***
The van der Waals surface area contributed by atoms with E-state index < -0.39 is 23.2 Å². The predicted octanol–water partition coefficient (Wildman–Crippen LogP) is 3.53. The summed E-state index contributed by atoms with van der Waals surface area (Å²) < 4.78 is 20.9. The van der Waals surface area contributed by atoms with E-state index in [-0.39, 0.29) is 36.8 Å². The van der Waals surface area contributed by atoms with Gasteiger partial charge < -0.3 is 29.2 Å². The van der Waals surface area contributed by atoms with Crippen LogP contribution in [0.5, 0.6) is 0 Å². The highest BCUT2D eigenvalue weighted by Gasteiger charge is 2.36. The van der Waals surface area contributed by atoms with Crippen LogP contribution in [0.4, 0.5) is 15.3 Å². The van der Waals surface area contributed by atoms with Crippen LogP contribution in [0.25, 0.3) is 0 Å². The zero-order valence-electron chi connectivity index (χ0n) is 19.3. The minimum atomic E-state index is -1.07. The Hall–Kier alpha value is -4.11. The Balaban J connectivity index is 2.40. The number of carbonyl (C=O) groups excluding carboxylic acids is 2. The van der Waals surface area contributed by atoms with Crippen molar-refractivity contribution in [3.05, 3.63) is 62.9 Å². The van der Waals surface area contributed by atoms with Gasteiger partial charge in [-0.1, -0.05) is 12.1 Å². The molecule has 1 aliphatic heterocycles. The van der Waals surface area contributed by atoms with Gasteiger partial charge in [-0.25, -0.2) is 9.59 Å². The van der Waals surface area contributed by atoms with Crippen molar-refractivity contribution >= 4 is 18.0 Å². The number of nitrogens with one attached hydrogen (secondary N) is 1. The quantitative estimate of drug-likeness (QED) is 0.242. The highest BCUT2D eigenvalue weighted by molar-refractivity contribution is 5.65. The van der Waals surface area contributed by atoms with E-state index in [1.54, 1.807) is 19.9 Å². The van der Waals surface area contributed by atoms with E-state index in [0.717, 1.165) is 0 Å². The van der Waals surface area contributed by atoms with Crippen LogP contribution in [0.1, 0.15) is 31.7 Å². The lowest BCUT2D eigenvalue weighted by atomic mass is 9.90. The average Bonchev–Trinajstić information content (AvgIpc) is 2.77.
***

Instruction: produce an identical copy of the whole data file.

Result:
The van der Waals surface area contributed by atoms with E-state index < -0.39 is 23.2 Å². The predicted octanol–water partition coefficient (Wildman–Crippen LogP) is 3.53. The summed E-state index contributed by atoms with van der Waals surface area (Å²) < 4.78 is 20.9. The van der Waals surface area contributed by atoms with E-state index in [-0.39, 0.29) is 36.8 Å². The van der Waals surface area contributed by atoms with Gasteiger partial charge < -0.3 is 29.2 Å². The van der Waals surface area contributed by atoms with Crippen LogP contribution in [0.5, 0.6) is 0 Å². The highest BCUT2D eigenvalue weighted by Gasteiger charge is 2.36. The van der Waals surface area contributed by atoms with Crippen LogP contribution in [0.4, 0.5) is 15.3 Å². The van der Waals surface area contributed by atoms with Crippen LogP contribution in [0.25, 0.3) is 0 Å². The zero-order valence-electron chi connectivity index (χ0n) is 19.3. The minimum atomic E-state index is -1.07. The Hall–Kier alpha value is -4.11. The Balaban J connectivity index is 2.40. The number of carbonyl (C=O) groups excluding carboxylic acids is 2. The van der Waals surface area contributed by atoms with Crippen molar-refractivity contribution in [3.05, 3.63) is 62.9 Å². The van der Waals surface area contributed by atoms with Gasteiger partial charge in [-0.1, -0.05) is 12.1 Å². The molecule has 1 aliphatic heterocycles. The van der Waals surface area contributed by atoms with Gasteiger partial charge in [-0.25, -0.2) is 9.59 Å². The van der Waals surface area contributed by atoms with Crippen molar-refractivity contribution >= 4 is 18.0 Å². The number of nitrogens with one attached hydrogen (secondary N) is 1. The quantitative estimate of drug-likeness (QED) is 0.242. The highest BCUT2D eigenvalue weighted by molar-refractivity contribution is 5.65. The van der Waals surface area contributed by atoms with E-state index in [1.54, 1.807) is 19.9 Å². The van der Waals surface area contributed by atoms with E-state index in [0.717, 1.165) is 0 Å². The van der Waals surface area contributed by atoms with Crippen LogP contribution in [0.1, 0.15) is 31.7 Å². The lowest BCUT2D eigenvalue weighted by atomic mass is 9.90. The average Bonchev–Trinajstić information content (AvgIpc) is 2.77.